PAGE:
The NHL Department of Player Safety has offered Colorado Avalanche forward Nazem Kadri an in-person hearing for his illegal check to the head of St. Louis Blues defenseman Justin Faulk.
By offering a hearing, the Department of Player Safety has the ability to suspend Kadri for more than five games. "In-person" hearings have been conducted over Zoom during the COVID-19 pandemic, but the player has the ability to waive it and do it over the phone.
The play occurred in the third period of Wednesday's Game 2, a 6-3 Colorado victory that put the Avs up 2-0 in the first-round series. After Faulk took a shot, Kadri hit the defenseman by leading with his shoulder -- and appeared to hit him square in the head.
The referees reviewed the play and assessed a five-minute major and match penalty for an illegal check to the head. Faulk did not return to the game, and his teammates were furious at the play.
"That's a very dangerous hit. It's gotta be a suspension," Blues captain Ryan O'Reilly said. "He's a repeat offender. It's completely uncalled for. That's awful to see."
The Department of Player Safety considers a player's history only after it determines if the play merits a suspension. Kadri has a lengthy list of transgressions; he has been suspended five times by the NHL since 2013 -- including twice in the playoffs with the Maple Leafs.
The Department of Player Safety factors in repeat offender status into its discipline. Here's Nazem Kadri's history of fines/suspensions pic.twitter.com/klhzE35S7Z— Emily Kaplan (@emilymkaplan) April 14, 2019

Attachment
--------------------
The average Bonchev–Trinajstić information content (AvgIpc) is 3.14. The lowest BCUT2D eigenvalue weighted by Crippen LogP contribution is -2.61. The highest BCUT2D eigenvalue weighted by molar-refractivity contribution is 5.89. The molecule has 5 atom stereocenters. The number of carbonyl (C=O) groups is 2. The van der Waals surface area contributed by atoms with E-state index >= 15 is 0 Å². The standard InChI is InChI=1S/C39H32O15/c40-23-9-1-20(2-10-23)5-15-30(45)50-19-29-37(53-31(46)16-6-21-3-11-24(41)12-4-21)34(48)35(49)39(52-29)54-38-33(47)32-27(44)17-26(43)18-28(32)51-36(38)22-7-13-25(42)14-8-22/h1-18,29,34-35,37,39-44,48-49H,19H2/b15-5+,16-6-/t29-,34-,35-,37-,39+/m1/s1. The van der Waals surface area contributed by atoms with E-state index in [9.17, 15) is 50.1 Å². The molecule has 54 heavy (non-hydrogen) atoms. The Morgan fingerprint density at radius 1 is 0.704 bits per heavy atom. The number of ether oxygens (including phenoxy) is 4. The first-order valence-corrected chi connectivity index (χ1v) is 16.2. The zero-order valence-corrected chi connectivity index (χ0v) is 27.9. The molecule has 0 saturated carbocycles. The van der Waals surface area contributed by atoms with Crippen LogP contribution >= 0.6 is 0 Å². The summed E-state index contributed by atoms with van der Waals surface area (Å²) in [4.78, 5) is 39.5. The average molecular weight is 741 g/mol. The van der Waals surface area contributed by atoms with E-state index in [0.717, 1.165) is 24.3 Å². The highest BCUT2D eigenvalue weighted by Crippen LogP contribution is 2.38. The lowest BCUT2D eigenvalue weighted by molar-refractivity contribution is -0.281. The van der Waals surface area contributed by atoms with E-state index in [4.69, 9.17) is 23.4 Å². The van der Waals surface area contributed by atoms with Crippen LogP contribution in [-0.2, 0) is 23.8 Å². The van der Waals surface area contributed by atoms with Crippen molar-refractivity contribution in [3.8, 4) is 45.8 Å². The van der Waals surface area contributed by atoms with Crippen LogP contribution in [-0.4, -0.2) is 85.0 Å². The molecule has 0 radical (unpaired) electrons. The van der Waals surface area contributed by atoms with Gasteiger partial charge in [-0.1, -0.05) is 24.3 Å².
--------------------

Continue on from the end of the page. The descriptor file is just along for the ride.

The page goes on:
In Kadri's most recent suspension, he sat out the final five games of the Maple Leafs' 2019 first-round series after a high cross-check on Bruins forward Jake DeBrusk.
Toronto traded Kadri to Colorado that following offseason.
According to the collective bargaining agreement, a player is considered a repeat offender "for 18 months following his most recent incident that resulted in a suspension." But the 18-month clause only refers to repeat offender status when factoring in how much money the player loses. All history can be relevant and considered for the purpose of determining suspension length.
"The guy can't control himself," Blues center Brayden Schenn said. "In the playoffs, he's a repeat offender. Bad hits, greasy hits -- he had a guy in a vulnerable position and he picked nothing but the head."
ESPN's Greg Wyshynski contributed to this report.